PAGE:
The Query<T> Object

Now, we are in the position to write our generic query class:

public class Query<T>
{
    public Query(IQueryable<T> baseQueryable, int pageNumber, int pageSize, string sortBy, SortDirection sortDirection)
    {
        BaseQueryable = baseQueryable ?? throw new ArgumentNullException(nameof(baseQueryable));
        PageNumber = pageNumber;
        PageSize = pageSize;
        SortBy = sortBy;
        SortDirection = sortDirection;
    }

    public IQueryable<T> BaseQueryable { get; private set; }
    public int PageNumber { get; private set; }
    public int PageSize { get; private set; }
    public IEnumerable<T> Results { get; private set; }
    public string SortBy { get; private set; }
    public SortDirection SortDirection { get; private set; }

    public void AddPredicate(Expression<Func<T, bool>> predicate)
    {
        BaseQueryable = BaseQueryable.Where(predicate);
    }

    public void Execute()
    {
        Results = GetQuery().ToList();
    }

    private IQueryable<T> GetQuery()
    {
        return String.IsNullOrWhiteSpace(SortBy) ?
            BaseQueryable :
            BaseQueryable.OrderBy(SortBy, SortDirection)
                .Skip((PageNumber - 1) * PageSize)
                .Take(PageSize);
    }
}

When this class is instantiated, we supply a baseQueryable (ie. a DbSet of the entity we want to search on), the page number, page size, sort by column name, and sort direction. These are then stored in properties.

To add filters, we use the AddPredicate method, which modifies the base queryable with the filter being added. Multiple filters can be added in this fashion.

Finally, to get the results of the query, we run the Execute method. That executes the query and stores the results in the Results property.

Note that all of the properties' setters are private. Though this is not strictly required, it makes for more maintainable code. From the perspective of clients, this class is immutable.

Using the Query Object

Here is how the query object can be used:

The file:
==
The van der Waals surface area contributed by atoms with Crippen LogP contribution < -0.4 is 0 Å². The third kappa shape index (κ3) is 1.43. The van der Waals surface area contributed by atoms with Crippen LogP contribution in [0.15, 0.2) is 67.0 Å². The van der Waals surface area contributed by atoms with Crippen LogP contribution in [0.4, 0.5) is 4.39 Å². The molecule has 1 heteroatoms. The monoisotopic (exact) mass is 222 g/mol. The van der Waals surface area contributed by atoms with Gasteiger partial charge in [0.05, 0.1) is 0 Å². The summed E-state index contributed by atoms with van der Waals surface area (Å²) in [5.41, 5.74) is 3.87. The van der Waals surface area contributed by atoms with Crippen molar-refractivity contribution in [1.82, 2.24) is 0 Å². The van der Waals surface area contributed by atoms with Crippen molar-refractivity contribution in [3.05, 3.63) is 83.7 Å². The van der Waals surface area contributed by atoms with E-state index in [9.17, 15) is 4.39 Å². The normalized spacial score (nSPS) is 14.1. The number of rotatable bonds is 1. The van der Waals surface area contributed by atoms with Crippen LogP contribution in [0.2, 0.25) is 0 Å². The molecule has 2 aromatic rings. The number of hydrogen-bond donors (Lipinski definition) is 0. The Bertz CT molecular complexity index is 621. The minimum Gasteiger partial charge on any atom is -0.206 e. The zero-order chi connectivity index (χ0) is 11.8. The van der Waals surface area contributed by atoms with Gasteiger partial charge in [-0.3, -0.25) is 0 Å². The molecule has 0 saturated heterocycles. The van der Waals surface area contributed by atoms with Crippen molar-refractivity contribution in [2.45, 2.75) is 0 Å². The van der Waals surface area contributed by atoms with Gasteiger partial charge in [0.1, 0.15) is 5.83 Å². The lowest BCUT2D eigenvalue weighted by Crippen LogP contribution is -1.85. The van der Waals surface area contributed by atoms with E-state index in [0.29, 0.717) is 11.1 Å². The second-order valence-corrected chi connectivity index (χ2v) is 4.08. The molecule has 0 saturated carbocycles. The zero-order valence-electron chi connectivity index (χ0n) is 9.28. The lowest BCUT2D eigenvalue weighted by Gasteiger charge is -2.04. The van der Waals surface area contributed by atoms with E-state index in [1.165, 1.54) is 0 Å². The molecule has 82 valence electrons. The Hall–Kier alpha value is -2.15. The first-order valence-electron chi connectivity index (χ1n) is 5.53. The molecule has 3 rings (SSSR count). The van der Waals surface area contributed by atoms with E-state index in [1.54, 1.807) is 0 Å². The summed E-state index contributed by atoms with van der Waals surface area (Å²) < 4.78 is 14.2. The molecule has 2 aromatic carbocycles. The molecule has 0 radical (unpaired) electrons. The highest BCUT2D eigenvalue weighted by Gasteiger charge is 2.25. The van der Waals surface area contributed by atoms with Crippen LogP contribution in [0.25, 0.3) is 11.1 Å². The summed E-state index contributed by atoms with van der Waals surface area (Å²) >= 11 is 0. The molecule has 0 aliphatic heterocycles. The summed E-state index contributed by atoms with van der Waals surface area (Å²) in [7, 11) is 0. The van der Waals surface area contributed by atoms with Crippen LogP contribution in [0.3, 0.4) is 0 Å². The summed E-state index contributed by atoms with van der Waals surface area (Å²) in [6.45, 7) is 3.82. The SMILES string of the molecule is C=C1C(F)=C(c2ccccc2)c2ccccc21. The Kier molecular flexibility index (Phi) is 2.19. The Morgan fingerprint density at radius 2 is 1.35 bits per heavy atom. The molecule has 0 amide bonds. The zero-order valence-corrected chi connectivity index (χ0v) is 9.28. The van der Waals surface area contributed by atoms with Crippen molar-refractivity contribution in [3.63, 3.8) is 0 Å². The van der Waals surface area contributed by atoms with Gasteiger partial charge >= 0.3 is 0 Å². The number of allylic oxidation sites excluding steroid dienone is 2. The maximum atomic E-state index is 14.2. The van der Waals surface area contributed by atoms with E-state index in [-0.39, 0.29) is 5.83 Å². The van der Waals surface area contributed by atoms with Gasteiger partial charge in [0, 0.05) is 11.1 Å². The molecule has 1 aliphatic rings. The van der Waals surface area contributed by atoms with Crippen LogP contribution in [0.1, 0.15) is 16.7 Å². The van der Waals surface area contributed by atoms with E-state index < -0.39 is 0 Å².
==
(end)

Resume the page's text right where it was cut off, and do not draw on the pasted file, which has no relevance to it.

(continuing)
// Paging / Sorting
var pageNumber = 1;
var pageSize = 10;
var sortBy = nameof(User.LastLoggedIn);
var sortDirection = SortDirection.Ascending;

// Filters
var name = "J";
var minLastLoggedIn = DateTime.Now.Date;

using (var db = new ApplicationDbContext())
{
    var userQuery = new Query<User>(db.Users, pageNumber, pageSize, sortBy, sortDirection);

    if (!String.IsNullOrWhiteSpace(name))
    {
        userQuery.AddPredicate(u => u.Name.Contains(name));
    }

    userQuery.AddPredicate(u => u.LastLoggedIn > minLastLoggedIn);

    userQuery.Execute();

    // Results are in userQuery.Results
}

First off, we set the parameters relevant to paging, sorting, and filtering. These are all hardcoded in the sample code, but you can imagine them coming in from a user interface or web request.

Then, inside the scope of a DbContext, we instantiate the Query object and pass in the relevant parameters. Note that we are passing in the DbSet<User> as the base queryable.

To add filters, we use the AddPredicate method. Here we are adding two filters, one for the name and one for the last logged in date.

After calling the Execute method, we can inspect the Results property to see the entities retrieved.

Conclusion

In this post we created a generic query object that can be used to encapsulate search functionality, including filtering, sorting, and paging. This query object is fairly straightforward to use and can be used on any Entity Framework entity type.